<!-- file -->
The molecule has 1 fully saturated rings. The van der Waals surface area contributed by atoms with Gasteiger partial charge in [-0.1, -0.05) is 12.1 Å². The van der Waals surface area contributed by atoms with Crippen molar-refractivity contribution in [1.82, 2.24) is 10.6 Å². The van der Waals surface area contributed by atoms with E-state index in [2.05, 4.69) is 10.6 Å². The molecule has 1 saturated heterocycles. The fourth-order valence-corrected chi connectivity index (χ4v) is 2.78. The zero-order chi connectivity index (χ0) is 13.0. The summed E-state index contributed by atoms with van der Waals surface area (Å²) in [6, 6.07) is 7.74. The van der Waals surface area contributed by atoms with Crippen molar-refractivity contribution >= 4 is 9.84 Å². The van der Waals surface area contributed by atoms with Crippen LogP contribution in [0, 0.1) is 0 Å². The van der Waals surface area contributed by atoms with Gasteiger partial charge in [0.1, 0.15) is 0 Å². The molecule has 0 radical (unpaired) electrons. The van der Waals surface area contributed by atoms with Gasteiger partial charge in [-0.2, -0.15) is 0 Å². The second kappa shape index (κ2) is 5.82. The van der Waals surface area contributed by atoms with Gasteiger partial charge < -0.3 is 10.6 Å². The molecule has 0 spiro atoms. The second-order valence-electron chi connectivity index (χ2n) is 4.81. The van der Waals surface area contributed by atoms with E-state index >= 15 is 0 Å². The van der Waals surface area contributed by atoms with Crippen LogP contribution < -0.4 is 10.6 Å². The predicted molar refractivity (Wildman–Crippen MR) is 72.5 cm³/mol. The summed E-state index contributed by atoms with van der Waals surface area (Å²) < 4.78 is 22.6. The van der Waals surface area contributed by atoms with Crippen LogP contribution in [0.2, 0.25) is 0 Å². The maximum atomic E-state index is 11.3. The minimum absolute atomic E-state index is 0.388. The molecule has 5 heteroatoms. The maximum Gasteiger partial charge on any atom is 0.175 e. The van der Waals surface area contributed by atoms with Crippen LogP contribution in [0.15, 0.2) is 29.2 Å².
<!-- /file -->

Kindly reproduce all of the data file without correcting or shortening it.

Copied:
The molecule has 1 fully saturated rings. The van der Waals surface area contributed by atoms with Gasteiger partial charge in [-0.1, -0.05) is 12.1 Å². The van der Waals surface area contributed by atoms with Crippen molar-refractivity contribution in [1.82, 2.24) is 10.6 Å². The van der Waals surface area contributed by atoms with E-state index in [2.05, 4.69) is 10.6 Å². The molecule has 1 saturated heterocycles. The fourth-order valence-corrected chi connectivity index (χ4v) is 2.78. The zero-order chi connectivity index (χ0) is 13.0. The summed E-state index contributed by atoms with van der Waals surface area (Å²) in [6, 6.07) is 7.74. The van der Waals surface area contributed by atoms with Crippen molar-refractivity contribution >= 4 is 9.84 Å². The van der Waals surface area contributed by atoms with Crippen LogP contribution in [0, 0.1) is 0 Å². The van der Waals surface area contributed by atoms with Gasteiger partial charge in [0.1, 0.15) is 0 Å². The molecule has 0 radical (unpaired) electrons. The van der Waals surface area contributed by atoms with Gasteiger partial charge in [-0.2, -0.15) is 0 Å². The second kappa shape index (κ2) is 5.82. The van der Waals surface area contributed by atoms with Gasteiger partial charge < -0.3 is 10.6 Å². The molecule has 0 spiro atoms. The second-order valence-electron chi connectivity index (χ2n) is 4.81. The van der Waals surface area contributed by atoms with E-state index >= 15 is 0 Å². The van der Waals surface area contributed by atoms with Crippen LogP contribution < -0.4 is 10.6 Å². The predicted molar refractivity (Wildman–Crippen MR) is 72.5 cm³/mol. The summed E-state index contributed by atoms with van der Waals surface area (Å²) < 4.78 is 22.6. The van der Waals surface area contributed by atoms with Crippen LogP contribution in [0.2, 0.25) is 0 Å². The maximum atomic E-state index is 11.3. The minimum absolute atomic E-state index is 0.388. The molecule has 5 heteroatoms. The maximum Gasteiger partial charge on any atom is 0.175 e. The van der Waals surface area contributed by atoms with Crippen LogP contribution in [0.15, 0.2) is 29.2 Å².